Per conservative estimates, he could be making close to $80,000 a month just through social media engagements and paid partnerships. This isn’t an exact number, mind you. It’s just an approximation to underline the significance of esports and the revolution some of its players have spurred.

As a platform, Twitch’s fanbase has now stretched close to 4 million. Simply put, there are these many content creators out there to generate revenue. At a minimum, streamers make money through revenue from ads.

Then there’s revenue through donation – fans are happy paying to watch esports content and get a peek into the lives of their favourite stars. This significant shift in esports and the way it’s consumed has resulted in traditional sports now looking at ways to innovate and engage esports audiences in order to win back fans they’ve lost.

Another aspect that spells out the rise and rise of esports is the kind of investment it’s attracting in terms of sponsorships. Companies like Intel, Logitech, Audi, BMW, Red Bull and Monster Energy look at esports as a viable proposition to leverage their brands and find a synergy between good content and furthering their own reach through innovative methods.

Pressure is growing because last year alone viewership for esports shaded those of Major League Baseball by five million. In 2022, the NFL is likely to be the only league that could outperform esports – it tells you of the ground esports has covered. Just to be talked of in the same league as the NFL is something that wasn’t possible even a few years ago.

This year, for more relevance and in trying to live up to the trend, Formula One announced the commencement of their sim racing series, for which qualifiers were held worldwide, while the NBA and NHL completed their seasons before the esports madness set in to ensure there was no clash. Given pure esports and sports sims are projected to surpass most traditional sports by 2030, we’re at a watershed moment in sporting history, truly.

Last year, esports grew over 20% in revenue to become a $2 billion dollar industry. As much as 75% of this money comes from sponsorship and media rights. This is a direct consequence of viewership. Sponsors see value in trying to leverage their brands in a high-profile esports environment only because they’re guaranteed the eyeballs.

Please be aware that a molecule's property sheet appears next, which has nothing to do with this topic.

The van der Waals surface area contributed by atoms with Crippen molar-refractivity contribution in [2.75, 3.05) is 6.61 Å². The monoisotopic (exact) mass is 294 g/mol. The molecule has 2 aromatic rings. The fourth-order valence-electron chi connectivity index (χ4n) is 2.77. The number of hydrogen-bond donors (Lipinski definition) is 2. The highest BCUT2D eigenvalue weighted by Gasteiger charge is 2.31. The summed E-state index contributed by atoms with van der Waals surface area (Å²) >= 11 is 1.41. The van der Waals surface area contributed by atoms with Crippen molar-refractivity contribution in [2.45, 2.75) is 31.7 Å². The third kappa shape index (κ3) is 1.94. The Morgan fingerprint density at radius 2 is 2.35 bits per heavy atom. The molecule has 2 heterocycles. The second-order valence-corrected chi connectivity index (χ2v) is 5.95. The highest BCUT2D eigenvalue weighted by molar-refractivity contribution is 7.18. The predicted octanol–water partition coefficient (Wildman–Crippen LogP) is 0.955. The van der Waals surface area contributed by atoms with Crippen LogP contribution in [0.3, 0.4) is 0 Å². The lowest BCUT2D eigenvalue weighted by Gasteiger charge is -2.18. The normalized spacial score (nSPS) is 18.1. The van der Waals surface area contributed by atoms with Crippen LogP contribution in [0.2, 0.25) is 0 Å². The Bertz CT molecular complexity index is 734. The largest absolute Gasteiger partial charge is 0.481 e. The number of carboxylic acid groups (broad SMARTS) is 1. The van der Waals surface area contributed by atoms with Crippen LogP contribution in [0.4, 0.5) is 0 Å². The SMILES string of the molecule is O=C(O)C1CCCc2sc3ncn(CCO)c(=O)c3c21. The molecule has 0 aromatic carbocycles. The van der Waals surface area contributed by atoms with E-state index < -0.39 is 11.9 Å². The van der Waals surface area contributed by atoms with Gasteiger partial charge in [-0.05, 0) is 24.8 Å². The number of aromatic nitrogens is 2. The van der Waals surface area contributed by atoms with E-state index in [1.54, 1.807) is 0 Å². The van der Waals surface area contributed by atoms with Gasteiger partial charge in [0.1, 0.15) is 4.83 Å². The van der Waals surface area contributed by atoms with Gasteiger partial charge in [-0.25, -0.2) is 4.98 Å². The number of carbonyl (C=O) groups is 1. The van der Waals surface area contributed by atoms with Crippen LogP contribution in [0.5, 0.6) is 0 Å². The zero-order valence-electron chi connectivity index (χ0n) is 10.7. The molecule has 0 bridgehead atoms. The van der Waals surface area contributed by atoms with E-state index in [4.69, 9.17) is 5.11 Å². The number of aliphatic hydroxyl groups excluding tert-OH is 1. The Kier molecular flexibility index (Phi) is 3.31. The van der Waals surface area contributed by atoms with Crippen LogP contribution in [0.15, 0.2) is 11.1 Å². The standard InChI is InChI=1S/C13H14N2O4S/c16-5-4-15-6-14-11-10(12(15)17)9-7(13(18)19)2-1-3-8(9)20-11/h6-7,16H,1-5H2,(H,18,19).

When Australia got their first ever pro esports team in 2016, with Guinevere Capital buying a controlling stake in a team called Dire Wolves, the move raised eyebrows because the sporting community at large failed to understand why an equity firm would pump in money for what is essentially a “video game.” In the same year, when St George Bank announced it would sponsor ESL Australia, which publishes games Counter Strike and Dota 2 in the country, there was a growing sense of acceptance. Six years on, Australia is looking at China and Korea eye to eye as far as the gaming scene goes. 

Nathan Mott, CEO of Dire Wolves, was 20 when they bought the team. His parents dissuaded him from touching the computer because they thought he was wasting his time as a teenager. Today, his company touches millions of lives in different forms. He’s on a mission to build the Dire Wolves team into a big brand like the AFL teams Collingwood and Hawthorn.

In South Korea, their esports association is managed by the Ministry of Culture, Sports, and Tourism, and affiliated with the South Korean Olympic Committee. In America, celebrities and multinational conglomerates have invested in teams. Recently, FaZe Clan became the first esports organization traded on the NASDAQ. If esports can dare to dream today as a whole, it’s because of responses like these: of fans, organizations and sporting heads of countries alike. We’re at that stage where this revolution is only going to get bigger and better. The Olympic dream is well and truly alive.